Wednesday, April 25, 2007

The MiFID debacle

I have managed to avoid writing anything about MiFID for the last few weeks, but I am forced to put pen to paper in light of recent speculation surrounding CESR's recommendations for best execution under MiFID, and an overwhelming perception that as far as regulation goes, MiFID has been a debacle from day one.

Bearing in mind that certain aspects of the regulation itself continue to suffer from a lack of regulatory clarity and detail, and the fear that some national regulators, particularly in those countries that will not transpose to MiFID on time, will lend a different interpretation to MiFID guidelines, it only serves to fuel my belief that the transition to MiFID will be anything but smooth.

With only three countries (including the UK) successfully transposing MiFID into national law by the 31 January deadline, how can regulators deem MiFID's implementation anything but a debacle of major proportions?

To add to their woes, SunGard and TradeTech have just released MiFID readiness survey findings which indicate that only 13% of financial services firms are confident that they are on track to meet new MiFID regulations. More than 60% of firms indicated that their preparations still required some work, which is hardly surprising.

Forty six percent of those surveyed by SunGard and TradeTech expressed concerns that their own national regulators would "add further complexity" to MiFID through the imposition of national laws and additional guidance.

Furthermore, whilst some clarity may have emerged surrounding best execution requirements under MiFID, rumour has is that the Committee of European Securities Regulators' (CESR) final recommendations on supervisory treatment of best execution under MiFID, are not in accordance with those of the UK's Financial Services Authority (FSA).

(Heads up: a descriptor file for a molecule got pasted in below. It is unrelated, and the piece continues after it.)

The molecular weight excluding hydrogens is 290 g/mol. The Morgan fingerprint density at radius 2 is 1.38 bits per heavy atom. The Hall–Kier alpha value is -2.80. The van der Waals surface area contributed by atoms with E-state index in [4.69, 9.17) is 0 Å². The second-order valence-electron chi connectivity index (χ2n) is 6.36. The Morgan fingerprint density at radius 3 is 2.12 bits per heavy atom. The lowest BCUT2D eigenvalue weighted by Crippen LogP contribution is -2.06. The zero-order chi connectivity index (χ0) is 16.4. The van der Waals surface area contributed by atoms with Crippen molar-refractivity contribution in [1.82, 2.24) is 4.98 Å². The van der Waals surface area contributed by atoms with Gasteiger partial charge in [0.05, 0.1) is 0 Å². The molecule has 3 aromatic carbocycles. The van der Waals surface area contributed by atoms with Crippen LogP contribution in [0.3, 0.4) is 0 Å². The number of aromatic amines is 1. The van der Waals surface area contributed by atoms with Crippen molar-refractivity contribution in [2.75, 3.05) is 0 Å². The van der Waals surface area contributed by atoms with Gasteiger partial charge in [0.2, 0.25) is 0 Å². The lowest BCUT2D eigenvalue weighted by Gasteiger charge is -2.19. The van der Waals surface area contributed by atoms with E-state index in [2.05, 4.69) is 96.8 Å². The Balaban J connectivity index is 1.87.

Apparently the UK is perceived to be way ahead of other European countries based on the government's acceptance of Paul Myners' recommendations for institutional investment decision making, and the belief is that it will take the rest of Europe a long time to catch up.

Furthermore, the mind can only boggle at the plethora of pre-trade reporting initiatives that may emerge post-MiFID and the implications for firms looking to consolidate all this data.

Marcus Hooper, who is the author of various white papers on MiFID published by Equiduct, says "few comprehensive solutions have appeared" with respect to the issue of managing increased fragmentation of pre-trade information under MiFID.

Hooper anticipates that firm’s sources of pre-trade information will "change significantly" under MiFID to encompass the existence of multiple systematic internalisers, who he says are not obligated to use identical
information distribution systems, increased multilateral trading facilities and firms with more than one secondary market listing.

The resulting connectivity diagram looks anything but streamlined and simplistic and Hooper says firms have one of two options; they can either find a way to
consolidate pre-trade information, or restrict information to a smaller number of "information delivery mechanisms", which may not be so desirable when it comes to demonstrating "superior execution".

Hooper's latest White Paper entitled: "Pre-trade information and the advantages of consolidated data" can be downloaded from Equiduct's web site.

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